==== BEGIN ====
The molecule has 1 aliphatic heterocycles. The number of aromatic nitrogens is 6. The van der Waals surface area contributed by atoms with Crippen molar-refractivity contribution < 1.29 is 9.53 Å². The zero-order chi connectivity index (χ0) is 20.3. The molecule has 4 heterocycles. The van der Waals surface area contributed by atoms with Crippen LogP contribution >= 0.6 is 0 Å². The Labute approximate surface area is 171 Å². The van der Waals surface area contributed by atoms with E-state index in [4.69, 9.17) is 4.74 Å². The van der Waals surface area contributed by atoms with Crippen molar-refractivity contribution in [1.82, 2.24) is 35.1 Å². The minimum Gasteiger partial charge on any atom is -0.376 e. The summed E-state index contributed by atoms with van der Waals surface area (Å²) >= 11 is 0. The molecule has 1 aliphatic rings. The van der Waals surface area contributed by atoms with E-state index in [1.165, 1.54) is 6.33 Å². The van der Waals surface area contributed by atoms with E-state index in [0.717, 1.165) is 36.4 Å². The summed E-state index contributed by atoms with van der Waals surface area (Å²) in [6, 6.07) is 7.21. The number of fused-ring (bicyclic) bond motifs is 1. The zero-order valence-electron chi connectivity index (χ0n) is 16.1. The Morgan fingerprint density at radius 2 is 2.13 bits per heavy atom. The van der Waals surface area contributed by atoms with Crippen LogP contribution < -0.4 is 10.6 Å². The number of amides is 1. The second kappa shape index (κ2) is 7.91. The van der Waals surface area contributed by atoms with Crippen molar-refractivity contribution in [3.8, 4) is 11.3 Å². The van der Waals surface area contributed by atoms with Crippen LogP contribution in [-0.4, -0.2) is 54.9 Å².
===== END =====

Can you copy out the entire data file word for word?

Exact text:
The molecule has 1 aliphatic heterocycles. The number of aromatic nitrogens is 6. The van der Waals surface area contributed by atoms with Crippen molar-refractivity contribution < 1.29 is 9.53 Å². The zero-order chi connectivity index (χ0) is 20.3. The molecule has 4 heterocycles. The van der Waals surface area contributed by atoms with Crippen LogP contribution >= 0.6 is 0 Å². The Labute approximate surface area is 171 Å². The van der Waals surface area contributed by atoms with E-state index in [4.69, 9.17) is 4.74 Å². The van der Waals surface area contributed by atoms with Crippen molar-refractivity contribution in [1.82, 2.24) is 35.1 Å². The minimum Gasteiger partial charge on any atom is -0.376 e. The summed E-state index contributed by atoms with van der Waals surface area (Å²) >= 11 is 0. The molecule has 1 aliphatic rings. The van der Waals surface area contributed by atoms with E-state index in [1.165, 1.54) is 6.33 Å². The van der Waals surface area contributed by atoms with E-state index in [0.717, 1.165) is 36.4 Å². The summed E-state index contributed by atoms with van der Waals surface area (Å²) in [6, 6.07) is 7.21. The number of fused-ring (bicyclic) bond motifs is 1. The zero-order valence-electron chi connectivity index (χ0n) is 16.1. The Morgan fingerprint density at radius 2 is 2.13 bits per heavy atom. The van der Waals surface area contributed by atoms with Crippen LogP contribution < -0.4 is 10.6 Å². The number of amides is 1. The second kappa shape index (κ2) is 7.91. The van der Waals surface area contributed by atoms with Crippen molar-refractivity contribution in [3.8, 4) is 11.3 Å². The van der Waals surface area contributed by atoms with Crippen LogP contribution in [-0.4, -0.2) is 54.9 Å².